The anima is the female aspect in men, while the animus is the male aspect in men.
Communicating and connecting with one's anima or animus is essential for completing one's self.
Symbols for the anima may include young, spontaneous women, while symbols for the animus may include wise, rational men (Boree). Image: Microsoft Clipart The Mother From the moment they are born, infants will seek those who fit the archetype of the mother imbedded in their collective unconscious (Boeree).
If a mother or other figure fails satisfy this archetype, the person may unconsciously seek other things to satisfy this demand (Jung, "Aspects of the Mother Archetype Conclusion" 101-110).
The mother archetype may be symbolized by mothers or other mother-figures, fertility goddesses, and earth mothers. It may also manifest itself in more abstract ideas such as sympathy, growth, and caring as well as secrets, darkness, and poison (Jung, "Aspects of the Mother Archetype" 81-84). Image: Galanda The Child The child archetype stems from more primitive areas of the collective unconscious.
It is often suppressed by more modern needs and societal norms (Jung, "The Child Archetype" 162-164).
The archetype may manifest itself as the Christ child or other child-figures, and it may represent rebirth, salvation, and the future (Beoree). The Spirit The archetype of the spirit seems to be external to the human psyche, though it may just be human desire for a spiritual connection.
The spirit has both positive and negative aspects, as seen in its manifestations in the Christian God and Devil (Jung, "Spirit in Fairytales; Concerning the Word" 207-214).
Animals may also represent the spirit archetype (Jung, "Spirit in Fairtales; Theriomorphic Spirit" 230-242). Archetypes in Literature Jung also applied his study of archetypes to myths, where the collective unconscious would surface and become a part of the conscious.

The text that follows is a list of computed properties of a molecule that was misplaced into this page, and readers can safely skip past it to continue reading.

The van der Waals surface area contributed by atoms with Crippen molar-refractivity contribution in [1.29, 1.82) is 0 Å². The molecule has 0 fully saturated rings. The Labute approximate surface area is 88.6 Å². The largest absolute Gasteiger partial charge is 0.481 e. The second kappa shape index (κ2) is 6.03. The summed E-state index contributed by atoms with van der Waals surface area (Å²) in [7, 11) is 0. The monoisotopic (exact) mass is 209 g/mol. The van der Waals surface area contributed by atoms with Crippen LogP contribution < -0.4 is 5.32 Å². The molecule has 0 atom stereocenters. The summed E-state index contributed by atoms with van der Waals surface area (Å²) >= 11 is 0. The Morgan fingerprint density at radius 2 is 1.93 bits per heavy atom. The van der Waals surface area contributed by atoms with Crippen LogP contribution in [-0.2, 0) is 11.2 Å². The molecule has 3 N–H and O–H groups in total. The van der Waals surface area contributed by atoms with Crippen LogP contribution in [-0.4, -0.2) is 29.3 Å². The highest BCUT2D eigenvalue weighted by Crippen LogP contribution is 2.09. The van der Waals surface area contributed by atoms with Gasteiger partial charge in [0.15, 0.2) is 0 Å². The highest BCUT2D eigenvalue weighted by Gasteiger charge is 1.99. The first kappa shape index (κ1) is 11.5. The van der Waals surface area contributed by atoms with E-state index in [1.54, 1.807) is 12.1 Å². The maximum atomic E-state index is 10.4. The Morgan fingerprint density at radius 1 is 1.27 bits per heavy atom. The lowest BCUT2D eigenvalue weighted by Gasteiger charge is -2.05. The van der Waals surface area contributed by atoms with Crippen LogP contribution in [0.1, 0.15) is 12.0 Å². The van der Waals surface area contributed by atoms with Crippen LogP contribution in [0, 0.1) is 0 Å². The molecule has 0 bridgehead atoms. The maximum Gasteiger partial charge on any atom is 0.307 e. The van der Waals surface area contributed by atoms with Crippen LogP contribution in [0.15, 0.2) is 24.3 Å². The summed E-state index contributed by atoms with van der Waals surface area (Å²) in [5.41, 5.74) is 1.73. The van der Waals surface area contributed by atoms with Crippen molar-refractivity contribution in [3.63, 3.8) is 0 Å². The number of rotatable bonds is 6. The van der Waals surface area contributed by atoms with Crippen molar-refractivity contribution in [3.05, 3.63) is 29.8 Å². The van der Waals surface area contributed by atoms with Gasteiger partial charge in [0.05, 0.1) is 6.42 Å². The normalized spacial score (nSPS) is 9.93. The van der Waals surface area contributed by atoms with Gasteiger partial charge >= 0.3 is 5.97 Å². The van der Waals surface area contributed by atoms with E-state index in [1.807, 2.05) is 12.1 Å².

Myths allow humans to not only experience the world around them, but also to assimilate it with their unconscious desires (Clarke).
Joseph Campbell also studied Carl Jung's ideas and the impact of archetypes on myths and other forms of story-telling.
Campbell said myths allow humans to sever their juvenile desires and become a part of society. However, myths would also allow people to reconcile their unconscious desires with their cultures (Campbell 59-60). Archetypes in literature are recurring elements that often coincide with archetypes of the collective unconscious (D'Amico).
Eve or Mary - the mother
The snake - the shadow
God or the Devil - the spirit
The archetype of the hero may represent people's egos and seek to defeat the shadow, thus ignoring the collective unconscious in the process. Other characters resemble other archetypes as well (Boeree). Image: Microsoft Clipart Death and Rebirth Light v. Darkness Haven v. Wilderness The Un-healable Wound The Mentor Loyal Allies The Outcast The Maiden The Creature of Nightmare The Initiates Fire v. Ice The Ritual The Fall Water Colors The Wise Old Man The Seasons The Trickster Gardens The Great Fish Desert The Sun and the Moon The Scapegoat Parent-Child Conflict Animals Supernatural Intervention The Magic Weapon Nature v. Mechanistic World Quest The Journey The Initiation The Jokester The Threshold Guardian Rivers The Ocean/Sea The Earth Mother The Unfaithful Wife (D'Amico) Images: Microsoft Clipart